23 Status: Activity Brainstorm: Your ascribed and achieved statuses Identify your master status. Write a paragraph that explains why this status is characterized as a master status in your life.

24 Roles Statuses serve simply as social categories. Roles are the components of social structure that bring statuses to life. Most of the roles that you perform have reciprocal roles. These are corresponding roles that define the patterns of interaction between related statuses. EX. doctor-patient, teacher-student, or coach-athlete Role Play Activity: Obtain an index card with a role. Without speaking, act out the interaction between you and your reciprocal role.

25 Role Conflict, Strain, and Exit Role Conflict: a situation that occurs when fulfilling the expectations of one status makes it difficult to fulfill the expectations of another status Role Strain: a situation that occurs when a person has difficulty meeting the expectations of a single status Role Exit: the process that people go through to detach from a role that has been central to their self-identity

26 Social Interaction Exchange Reciprocity Exchange theory Competition Vocabulary Conflict Cooperation Accommodation

27 Exchange Most basic and common form of social interaction. Dating, family life, friendship, and politics all involve exchanges. Reciprocity is the basis for exchange the idea that if you do something for someone, that person owes you something in return.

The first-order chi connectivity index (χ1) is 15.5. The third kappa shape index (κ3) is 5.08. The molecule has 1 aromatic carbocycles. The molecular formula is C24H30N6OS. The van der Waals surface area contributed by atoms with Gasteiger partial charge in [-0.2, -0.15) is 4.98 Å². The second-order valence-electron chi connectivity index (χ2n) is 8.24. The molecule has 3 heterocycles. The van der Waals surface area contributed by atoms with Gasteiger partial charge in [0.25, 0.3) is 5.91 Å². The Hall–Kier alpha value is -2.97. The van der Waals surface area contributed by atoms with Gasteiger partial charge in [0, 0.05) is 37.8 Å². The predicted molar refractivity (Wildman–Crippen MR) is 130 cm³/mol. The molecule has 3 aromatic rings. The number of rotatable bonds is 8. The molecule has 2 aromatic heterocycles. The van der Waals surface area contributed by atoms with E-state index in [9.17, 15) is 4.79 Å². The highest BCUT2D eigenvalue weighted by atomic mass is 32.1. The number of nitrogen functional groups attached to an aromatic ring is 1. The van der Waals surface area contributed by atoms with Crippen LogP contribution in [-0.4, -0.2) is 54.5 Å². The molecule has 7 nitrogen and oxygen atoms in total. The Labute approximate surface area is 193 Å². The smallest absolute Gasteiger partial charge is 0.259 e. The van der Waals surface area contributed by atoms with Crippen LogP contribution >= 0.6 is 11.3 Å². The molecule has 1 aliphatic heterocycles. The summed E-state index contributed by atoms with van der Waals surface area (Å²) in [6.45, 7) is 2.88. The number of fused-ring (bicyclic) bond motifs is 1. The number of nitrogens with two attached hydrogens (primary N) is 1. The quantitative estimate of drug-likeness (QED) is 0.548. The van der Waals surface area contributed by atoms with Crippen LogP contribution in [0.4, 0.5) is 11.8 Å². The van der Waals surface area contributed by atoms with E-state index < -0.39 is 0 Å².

28 Exchange Theory Definition: a theory that holds that people are motivated by self-interests in their interactions with others. People do things primarily for rewards. Behavior that is rewarded tends to be repeated. exchange theory appears to run counter to some social norms such as altruism.

29 Competition Definition: an interaction that occurs when two or more people or groups oppose each other to achieve a goal that only one can attain. A common feature in Western society. Basis behind capitalism and democracy If it follows accepted rules of conduct, most sociologists view it as a positive means of motivating people to perform the roles society asks of them. Negatively, competition can lead to psychological stress, a lack of cooperation in social relationships, inequality, and even conflict.

30 Conflict Definition: The deliberate attempt to control a person by force, to oppose someone, or to harm another person. Few rules of accepted conduct, and even these often are ignored. May range from the deliberate snubbing of a classmate to the killing of an enemy. Four sources of conflict: wars, disagreements within groups, legal disputes, and clashes over ideology (religion or politics) Can be useful Reinforces group boundaries Strengthen group loyalty Bring about social change

31 Cooperation Definition: interaction that occurs when two or more persons or groups work together to achieve a goal that will benefit many people No group can complete its tasks or achieve its goals without cooperation from its members. Competition may be used along with cooperation to motivate members to work harder for the group. ASSIGNMENT: Think of groups with which you have been involved. Have they ever used competition along with cooperation? What are some examples?

32 Accommodation Definition: a state of balance between cooperation and conflict Accommodation helps to ensure social stability. It can take a number of different forms Compromise Truce Mediation Arbitration